Honorable Harold Berger
The Honorable Harold Berger (EE’48, L’51), a Penn Engineering alumnus and longtime member of the School’s Board of Advisors, passed away on August 26, 2023, at the age of 98.
Judge Berger graduated from Penn Engineering in 1948 with a bachelor’s in Electrical Engineering and from Penn Law in 1951. After his first two years in Penn Engineering, Judge Berger served in the U.S. Army during World War II, notably having tested V-2 rockets with Wernher von Braun (post surrender to the Allies) at White Sands Proving Grounds in New Mexico. After his service, he returned to complete his undergraduate degree. Penn Engineering’s Harold Berger Distinguished Lecture and Award, named in his honor, is awarded by the School to a technological innovator who has made a lasting contribution to the quality of our lives.
Judge Berger was Of Counsel and Executive Shareholder Emeritus of the Philadelphia-based law firm Berger and Montague, P.C. Previously, he served as Judge of the Court of Common Pleas of Philadelphia, Chairman of the Federal Bar Association’s National Committee on the Federal and State Judiciary, and Chair of the Aerospace Law Committees of the American, Federal and Inter-American Bar Associations. In 2021, Judge Berger was awarded a Special Philadelphia City Council Resolution recognizing his many achievements in public service, academia and the national legal community.
Cynthia “Cindi” Buoni, a longtime member of the Penn Engineering staff, passed away on September 22, 2023, at the age of 67.
Buoni was an integral part of Penn Engineering for 40 years. She first joined Penn as a staff member in the Wharton School in 1974, after which she came to Penn Engineering in 1983. Her many roles during her time in the School include her most recent position as Registrar for Penn Engineering, which she held until her retirement in June.
Buoni’s contributions to Penn Engineering include the implementation of many of the systems and processes that are relied upon today for the success of students, faculty and staff in the School. Most recently, she was instrumental in the pivot to online instruction and subsequent hybrid environments during the COVID-19 pandemic, and she worked to ensure Penn Engineering was part of the development and launch of Pennant and many other academic affairs tools used by the entire campus community. In 2021, Buoni was selected as the recipient of the Penn Engineering Staff Recognition Award, the highest award presented to staff in the School.
Due to her many years at Penn, Buoni possessed unparalleled institutional knowledge and above all was a kind and compassionate advisor, providing a listening ear to thousands of students during her decades in the School.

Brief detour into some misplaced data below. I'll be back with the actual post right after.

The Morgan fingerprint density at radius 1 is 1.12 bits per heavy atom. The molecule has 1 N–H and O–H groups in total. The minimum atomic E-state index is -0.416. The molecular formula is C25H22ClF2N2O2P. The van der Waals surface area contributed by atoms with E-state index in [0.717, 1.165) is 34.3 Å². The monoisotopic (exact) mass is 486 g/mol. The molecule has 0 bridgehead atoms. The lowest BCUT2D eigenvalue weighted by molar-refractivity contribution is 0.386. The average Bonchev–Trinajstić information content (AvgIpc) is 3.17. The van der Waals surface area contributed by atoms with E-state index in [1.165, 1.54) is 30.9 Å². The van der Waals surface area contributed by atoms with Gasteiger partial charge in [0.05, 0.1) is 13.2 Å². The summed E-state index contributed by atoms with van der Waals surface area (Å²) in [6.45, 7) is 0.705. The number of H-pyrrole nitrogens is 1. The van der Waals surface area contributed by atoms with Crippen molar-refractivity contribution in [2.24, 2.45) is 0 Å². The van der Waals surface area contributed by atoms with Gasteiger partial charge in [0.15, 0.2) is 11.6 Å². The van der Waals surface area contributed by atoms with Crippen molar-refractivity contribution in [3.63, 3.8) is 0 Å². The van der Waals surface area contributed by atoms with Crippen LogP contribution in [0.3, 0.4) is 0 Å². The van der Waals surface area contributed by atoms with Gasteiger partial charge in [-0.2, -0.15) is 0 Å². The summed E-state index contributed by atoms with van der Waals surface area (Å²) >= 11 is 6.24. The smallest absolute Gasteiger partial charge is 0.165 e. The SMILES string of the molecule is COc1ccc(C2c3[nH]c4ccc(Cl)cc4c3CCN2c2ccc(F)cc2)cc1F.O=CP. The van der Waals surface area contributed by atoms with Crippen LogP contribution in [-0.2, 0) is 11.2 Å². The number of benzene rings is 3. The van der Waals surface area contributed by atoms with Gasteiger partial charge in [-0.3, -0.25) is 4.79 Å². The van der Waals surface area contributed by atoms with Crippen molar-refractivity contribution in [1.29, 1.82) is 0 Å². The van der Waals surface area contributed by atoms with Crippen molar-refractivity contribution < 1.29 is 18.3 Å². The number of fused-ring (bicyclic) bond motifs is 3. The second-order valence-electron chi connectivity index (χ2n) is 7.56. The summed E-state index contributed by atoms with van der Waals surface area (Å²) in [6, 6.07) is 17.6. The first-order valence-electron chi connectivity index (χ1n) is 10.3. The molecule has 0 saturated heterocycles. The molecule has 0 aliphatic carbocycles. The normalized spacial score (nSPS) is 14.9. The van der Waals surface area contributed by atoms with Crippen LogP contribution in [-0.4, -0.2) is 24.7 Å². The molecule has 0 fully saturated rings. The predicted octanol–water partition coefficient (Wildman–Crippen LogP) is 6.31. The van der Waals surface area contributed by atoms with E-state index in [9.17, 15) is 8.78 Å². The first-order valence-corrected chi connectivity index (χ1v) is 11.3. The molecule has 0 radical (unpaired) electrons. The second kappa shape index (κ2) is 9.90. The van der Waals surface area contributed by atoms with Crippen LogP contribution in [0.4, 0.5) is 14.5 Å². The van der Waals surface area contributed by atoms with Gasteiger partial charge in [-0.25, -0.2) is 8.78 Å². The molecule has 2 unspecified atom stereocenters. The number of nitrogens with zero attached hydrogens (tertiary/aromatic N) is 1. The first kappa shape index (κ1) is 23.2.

Kenneth R. Laker
Kenneth R. Laker, Professor Emeritus in Electrical and Systems Engineering, passed away on August 2, 2023, at the age of 76.
Laker earned a bachelor’s in Electrical Engineering from Manhattan College in 1969, and master’s and Ph.D. degrees in Electrical Engineering from NYU in 1970 and 1973, respectively. After graduating, he served in the U.S. Air Force as First Lieutenant, working with the Air Force Cambridge Research Labs. Laker later worked at Bell Labs before joining the Penn Engineering faculty in 1984 as Professor and Chair of the then-named Electrical Engineering department. In 1990, Laker became the Alfred Fitler Moore Professor of Electrical Engineering, which he held until he retired and earned emeritus status in 2016.
Laker’s research was in mixed mode integrated circuit design and testing, with a focus on high-performance, low-power data acquisition and radio-frequency systems, which have many important applications and present challenging obstacles for design, implementation and testing. Laker was also very active with the IEEE, where he served as president and in 2018 was elected to the IEEE’s Technical Activities Board Hall of Honor.
Laker also served on the boards of AANetcom and DFT Microsystems, the latter of which he co-founded in 1997. He wrote four textbooks, authored more than 100 peer-reviewed articles, and filed six patents. Laker received numerous honors and awards, among those the 1994 AT&T Clinton Davisson Trophy for his patent in switched capacitor circuits, and the 1998 IEEE Circuits and Systems Darlington Award.
Charles J. McMahon
Charles J. McMahon (MtE’55), Professor Emeritus in the Department of Materials Science and Engineering, passed away on December 10, 2022, at the age of 89.